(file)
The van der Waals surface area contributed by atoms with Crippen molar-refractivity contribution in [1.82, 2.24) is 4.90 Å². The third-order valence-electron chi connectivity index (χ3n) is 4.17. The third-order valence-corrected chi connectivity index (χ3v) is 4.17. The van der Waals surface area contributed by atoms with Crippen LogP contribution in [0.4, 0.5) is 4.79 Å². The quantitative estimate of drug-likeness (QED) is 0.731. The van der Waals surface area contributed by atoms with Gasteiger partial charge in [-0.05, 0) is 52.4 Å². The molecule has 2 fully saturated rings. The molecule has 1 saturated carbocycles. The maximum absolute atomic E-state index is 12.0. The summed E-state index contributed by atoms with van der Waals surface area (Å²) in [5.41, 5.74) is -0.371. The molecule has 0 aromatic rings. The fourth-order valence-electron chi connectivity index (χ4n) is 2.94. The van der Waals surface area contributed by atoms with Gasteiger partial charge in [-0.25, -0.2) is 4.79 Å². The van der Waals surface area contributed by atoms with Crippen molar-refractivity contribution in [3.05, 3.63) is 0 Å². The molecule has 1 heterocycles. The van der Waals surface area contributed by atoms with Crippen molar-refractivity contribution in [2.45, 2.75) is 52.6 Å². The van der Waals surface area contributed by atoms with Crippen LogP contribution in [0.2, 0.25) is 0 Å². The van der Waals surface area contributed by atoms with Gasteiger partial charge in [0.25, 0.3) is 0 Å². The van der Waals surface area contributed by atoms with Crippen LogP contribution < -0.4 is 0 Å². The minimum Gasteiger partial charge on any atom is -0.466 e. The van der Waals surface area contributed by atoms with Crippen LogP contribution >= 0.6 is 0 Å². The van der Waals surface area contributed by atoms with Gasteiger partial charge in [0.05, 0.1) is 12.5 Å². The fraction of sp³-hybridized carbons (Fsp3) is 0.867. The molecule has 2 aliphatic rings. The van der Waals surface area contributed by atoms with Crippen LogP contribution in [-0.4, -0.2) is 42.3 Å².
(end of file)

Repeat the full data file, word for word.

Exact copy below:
The van der Waals surface area contributed by atoms with Crippen molar-refractivity contribution in [1.82, 2.24) is 4.90 Å². The third-order valence-electron chi connectivity index (χ3n) is 4.17. The third-order valence-corrected chi connectivity index (χ3v) is 4.17. The van der Waals surface area contributed by atoms with Crippen LogP contribution in [0.4, 0.5) is 4.79 Å². The quantitative estimate of drug-likeness (QED) is 0.731. The van der Waals surface area contributed by atoms with Gasteiger partial charge in [-0.05, 0) is 52.4 Å². The molecule has 2 fully saturated rings. The molecule has 1 saturated carbocycles. The maximum absolute atomic E-state index is 12.0. The summed E-state index contributed by atoms with van der Waals surface area (Å²) in [5.41, 5.74) is -0.371. The molecule has 0 aromatic rings. The fourth-order valence-electron chi connectivity index (χ4n) is 2.94. The van der Waals surface area contributed by atoms with Gasteiger partial charge in [-0.25, -0.2) is 4.79 Å². The van der Waals surface area contributed by atoms with Crippen molar-refractivity contribution in [3.05, 3.63) is 0 Å². The molecule has 1 heterocycles. The van der Waals surface area contributed by atoms with Crippen molar-refractivity contribution in [2.45, 2.75) is 52.6 Å². The van der Waals surface area contributed by atoms with Crippen LogP contribution in [0.2, 0.25) is 0 Å². The van der Waals surface area contributed by atoms with Gasteiger partial charge in [0.25, 0.3) is 0 Å². The van der Waals surface area contributed by atoms with Crippen LogP contribution < -0.4 is 0 Å². The minimum Gasteiger partial charge on any atom is -0.466 e. The van der Waals surface area contributed by atoms with Crippen LogP contribution >= 0.6 is 0 Å². The van der Waals surface area contributed by atoms with Gasteiger partial charge in [0.05, 0.1) is 12.5 Å². The fraction of sp³-hybridized carbons (Fsp3) is 0.867. The molecule has 2 aliphatic rings. The van der Waals surface area contributed by atoms with Crippen LogP contribution in [-0.4, -0.2) is 42.3 Å².